A welfare cheque floats down the river, a cowboy spreads the Word of the Lord and crotches tick like clocks: the world of Spare Parts is unpredictable, evocative and vividly distorted. Its initial appearance, in 1981, caused a stir; at a time when linear narrative was the m.o. of feminist writing, Gail Scott had the nerve to fracture and dislocate her stories and her language.
Spare Parts is as vital as it was twenty years ago. Scott's densely textured tales about the world of growing up female in a small town, where violence lurks just beneath the skin, recreate the uncertainty of life. Their incantatory language and tough imagery are as relevant and crucial now as they were then.
This edition adds two new pieces, including 'Bottoms Up', an essay on narrative which first appeared on the 'Narrativity' website Scott co-edits.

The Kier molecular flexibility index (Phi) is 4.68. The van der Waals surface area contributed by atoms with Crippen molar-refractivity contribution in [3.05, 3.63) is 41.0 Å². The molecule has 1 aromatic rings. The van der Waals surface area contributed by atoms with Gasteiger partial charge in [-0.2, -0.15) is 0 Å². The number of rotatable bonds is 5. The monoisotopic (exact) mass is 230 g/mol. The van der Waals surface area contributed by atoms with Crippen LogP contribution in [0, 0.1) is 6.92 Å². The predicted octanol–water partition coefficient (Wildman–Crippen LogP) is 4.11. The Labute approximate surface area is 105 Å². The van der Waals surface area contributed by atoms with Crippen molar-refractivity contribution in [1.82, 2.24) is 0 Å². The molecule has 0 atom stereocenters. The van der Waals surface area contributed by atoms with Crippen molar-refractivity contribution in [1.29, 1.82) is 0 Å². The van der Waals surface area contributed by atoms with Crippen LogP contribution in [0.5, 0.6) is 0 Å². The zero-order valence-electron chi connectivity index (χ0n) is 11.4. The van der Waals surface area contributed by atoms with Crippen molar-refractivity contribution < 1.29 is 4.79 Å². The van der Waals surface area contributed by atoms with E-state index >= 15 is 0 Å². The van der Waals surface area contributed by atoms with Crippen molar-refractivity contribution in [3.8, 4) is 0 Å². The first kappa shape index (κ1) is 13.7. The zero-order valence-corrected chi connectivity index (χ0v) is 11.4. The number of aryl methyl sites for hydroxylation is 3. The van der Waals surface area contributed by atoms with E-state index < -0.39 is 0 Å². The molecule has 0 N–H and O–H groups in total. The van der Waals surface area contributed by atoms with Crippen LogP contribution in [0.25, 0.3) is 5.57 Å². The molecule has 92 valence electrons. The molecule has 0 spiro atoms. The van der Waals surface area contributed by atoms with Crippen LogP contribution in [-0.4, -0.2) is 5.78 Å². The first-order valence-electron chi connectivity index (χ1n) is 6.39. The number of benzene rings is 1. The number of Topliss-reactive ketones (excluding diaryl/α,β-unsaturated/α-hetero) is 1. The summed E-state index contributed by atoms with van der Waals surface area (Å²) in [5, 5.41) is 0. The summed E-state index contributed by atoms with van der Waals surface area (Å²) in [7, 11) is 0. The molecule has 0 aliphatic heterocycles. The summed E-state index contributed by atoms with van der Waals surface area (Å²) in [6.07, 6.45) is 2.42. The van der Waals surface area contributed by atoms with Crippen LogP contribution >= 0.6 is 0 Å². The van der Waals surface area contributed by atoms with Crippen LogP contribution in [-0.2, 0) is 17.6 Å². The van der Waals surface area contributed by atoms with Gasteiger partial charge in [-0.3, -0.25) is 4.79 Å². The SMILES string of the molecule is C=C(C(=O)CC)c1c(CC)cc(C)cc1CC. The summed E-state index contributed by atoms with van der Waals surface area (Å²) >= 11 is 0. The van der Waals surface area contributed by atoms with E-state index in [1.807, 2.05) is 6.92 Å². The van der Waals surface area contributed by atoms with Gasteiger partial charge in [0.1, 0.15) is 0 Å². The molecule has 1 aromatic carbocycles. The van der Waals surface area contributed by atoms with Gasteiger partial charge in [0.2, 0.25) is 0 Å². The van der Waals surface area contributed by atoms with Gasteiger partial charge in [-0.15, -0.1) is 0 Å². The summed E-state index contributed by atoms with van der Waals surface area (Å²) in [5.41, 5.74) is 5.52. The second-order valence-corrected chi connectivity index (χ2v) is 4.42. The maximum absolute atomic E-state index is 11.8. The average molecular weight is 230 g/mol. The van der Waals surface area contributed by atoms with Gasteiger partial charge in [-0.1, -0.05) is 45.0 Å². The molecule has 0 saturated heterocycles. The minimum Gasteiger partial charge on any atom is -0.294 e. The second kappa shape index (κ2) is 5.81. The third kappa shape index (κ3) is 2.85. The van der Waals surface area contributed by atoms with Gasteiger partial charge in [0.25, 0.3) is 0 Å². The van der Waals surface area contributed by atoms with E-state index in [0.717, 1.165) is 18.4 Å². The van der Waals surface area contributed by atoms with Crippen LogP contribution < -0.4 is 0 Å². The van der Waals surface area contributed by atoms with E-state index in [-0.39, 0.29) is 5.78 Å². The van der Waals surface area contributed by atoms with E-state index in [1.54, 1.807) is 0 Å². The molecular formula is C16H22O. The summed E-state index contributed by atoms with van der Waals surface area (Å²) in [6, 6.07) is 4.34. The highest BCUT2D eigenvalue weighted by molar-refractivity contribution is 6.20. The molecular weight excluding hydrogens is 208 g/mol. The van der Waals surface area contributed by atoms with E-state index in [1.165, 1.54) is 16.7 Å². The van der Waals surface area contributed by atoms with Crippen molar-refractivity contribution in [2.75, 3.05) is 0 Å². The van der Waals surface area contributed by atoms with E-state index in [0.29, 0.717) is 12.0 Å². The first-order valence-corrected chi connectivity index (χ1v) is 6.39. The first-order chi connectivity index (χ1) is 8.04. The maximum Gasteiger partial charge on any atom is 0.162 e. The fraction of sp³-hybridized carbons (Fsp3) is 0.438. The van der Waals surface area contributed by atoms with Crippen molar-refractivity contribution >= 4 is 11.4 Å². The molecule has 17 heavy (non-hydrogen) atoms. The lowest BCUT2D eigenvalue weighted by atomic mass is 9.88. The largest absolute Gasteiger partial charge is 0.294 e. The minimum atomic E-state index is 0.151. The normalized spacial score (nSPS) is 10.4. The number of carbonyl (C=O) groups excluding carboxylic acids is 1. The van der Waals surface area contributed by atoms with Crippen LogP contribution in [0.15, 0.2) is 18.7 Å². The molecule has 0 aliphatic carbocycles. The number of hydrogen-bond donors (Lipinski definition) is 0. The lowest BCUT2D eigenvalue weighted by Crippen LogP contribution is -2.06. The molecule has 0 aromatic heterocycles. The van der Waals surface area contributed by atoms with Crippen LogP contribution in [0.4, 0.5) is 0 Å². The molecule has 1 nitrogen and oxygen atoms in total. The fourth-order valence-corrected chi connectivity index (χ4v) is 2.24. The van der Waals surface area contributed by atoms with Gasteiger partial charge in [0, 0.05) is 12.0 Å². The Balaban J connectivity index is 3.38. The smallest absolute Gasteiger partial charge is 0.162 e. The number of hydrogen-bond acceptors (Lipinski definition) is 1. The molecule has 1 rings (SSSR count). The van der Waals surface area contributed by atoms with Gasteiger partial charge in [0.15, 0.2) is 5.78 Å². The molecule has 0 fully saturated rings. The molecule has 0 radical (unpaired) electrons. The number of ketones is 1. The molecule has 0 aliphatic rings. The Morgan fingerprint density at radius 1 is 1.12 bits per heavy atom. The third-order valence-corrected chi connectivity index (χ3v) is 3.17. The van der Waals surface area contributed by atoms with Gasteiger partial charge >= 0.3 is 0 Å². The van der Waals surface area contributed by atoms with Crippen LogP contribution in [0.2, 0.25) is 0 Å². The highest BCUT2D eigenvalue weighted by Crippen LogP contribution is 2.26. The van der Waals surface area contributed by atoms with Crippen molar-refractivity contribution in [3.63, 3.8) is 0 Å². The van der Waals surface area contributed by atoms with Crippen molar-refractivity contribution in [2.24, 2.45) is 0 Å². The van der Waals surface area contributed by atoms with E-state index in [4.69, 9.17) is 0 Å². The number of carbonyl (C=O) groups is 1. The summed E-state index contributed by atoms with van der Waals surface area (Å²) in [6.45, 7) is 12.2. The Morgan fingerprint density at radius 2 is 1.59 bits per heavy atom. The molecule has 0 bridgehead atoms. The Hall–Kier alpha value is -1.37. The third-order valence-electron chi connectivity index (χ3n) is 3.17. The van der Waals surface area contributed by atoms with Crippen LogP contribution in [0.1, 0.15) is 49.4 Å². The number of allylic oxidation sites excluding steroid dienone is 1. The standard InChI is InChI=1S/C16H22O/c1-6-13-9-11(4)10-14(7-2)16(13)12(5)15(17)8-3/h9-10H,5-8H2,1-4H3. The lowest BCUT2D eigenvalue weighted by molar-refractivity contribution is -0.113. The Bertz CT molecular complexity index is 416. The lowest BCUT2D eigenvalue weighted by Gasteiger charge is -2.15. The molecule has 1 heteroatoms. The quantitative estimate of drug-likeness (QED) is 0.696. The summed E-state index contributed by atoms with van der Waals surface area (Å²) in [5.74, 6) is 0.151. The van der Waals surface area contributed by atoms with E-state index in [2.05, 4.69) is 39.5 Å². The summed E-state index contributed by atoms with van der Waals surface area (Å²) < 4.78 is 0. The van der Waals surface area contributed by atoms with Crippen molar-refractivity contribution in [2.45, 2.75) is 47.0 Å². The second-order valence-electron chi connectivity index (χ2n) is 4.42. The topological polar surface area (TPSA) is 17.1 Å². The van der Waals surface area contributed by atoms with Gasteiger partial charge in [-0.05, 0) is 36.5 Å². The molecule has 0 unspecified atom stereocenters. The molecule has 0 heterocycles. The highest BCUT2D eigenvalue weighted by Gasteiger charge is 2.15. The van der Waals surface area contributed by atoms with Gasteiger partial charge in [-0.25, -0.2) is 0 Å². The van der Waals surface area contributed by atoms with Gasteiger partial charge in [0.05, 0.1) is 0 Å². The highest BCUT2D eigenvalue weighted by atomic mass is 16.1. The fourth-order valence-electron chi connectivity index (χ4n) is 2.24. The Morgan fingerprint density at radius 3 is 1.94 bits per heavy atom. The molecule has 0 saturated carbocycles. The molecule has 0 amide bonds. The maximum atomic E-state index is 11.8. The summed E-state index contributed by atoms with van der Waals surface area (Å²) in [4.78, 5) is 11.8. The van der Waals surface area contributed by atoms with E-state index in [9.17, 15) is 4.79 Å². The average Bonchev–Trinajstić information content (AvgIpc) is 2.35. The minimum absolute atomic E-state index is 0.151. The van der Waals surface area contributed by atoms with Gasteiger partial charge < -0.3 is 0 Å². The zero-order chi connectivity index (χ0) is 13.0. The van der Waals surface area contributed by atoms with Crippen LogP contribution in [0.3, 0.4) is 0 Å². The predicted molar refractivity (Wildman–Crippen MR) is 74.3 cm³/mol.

About the author
Gail Scott is an experimental novelist. The Obituary (New York, Nightboat, 2012; Coach House, 2010), a ghost story set in a Montreal triplex, was a 2011 finalist for Le Grand Prix du Livre de la Ville de Montreal. Other novels include My Paris (Dalkey Archive), about a sad diarist in conversation with Gertrude Stein and Walter Benjamin in late 20th century Paris, Main Brides and Heroine. Spare Parts Plus 2 is a collection of stories and manifestoes. Essays are collected in Spaces Like Stairs and la theorie, un dimanche (translated as Sunday Theory from Belladonna, NY, 2013). Scott's translation of Michael Delisle's Le D'asarroi du matelot was shortlisted for the Governor General's award in 2001. Scott co-founded the critical French-language journal Spirale'(Montreal) and is co-editor of the New Narrative anthology: Biting the Error: Writers Explore Narrative (Toronto: Coach House, 2004). She is currently completing a memoir based in Lower Manhattan during the early Obama years.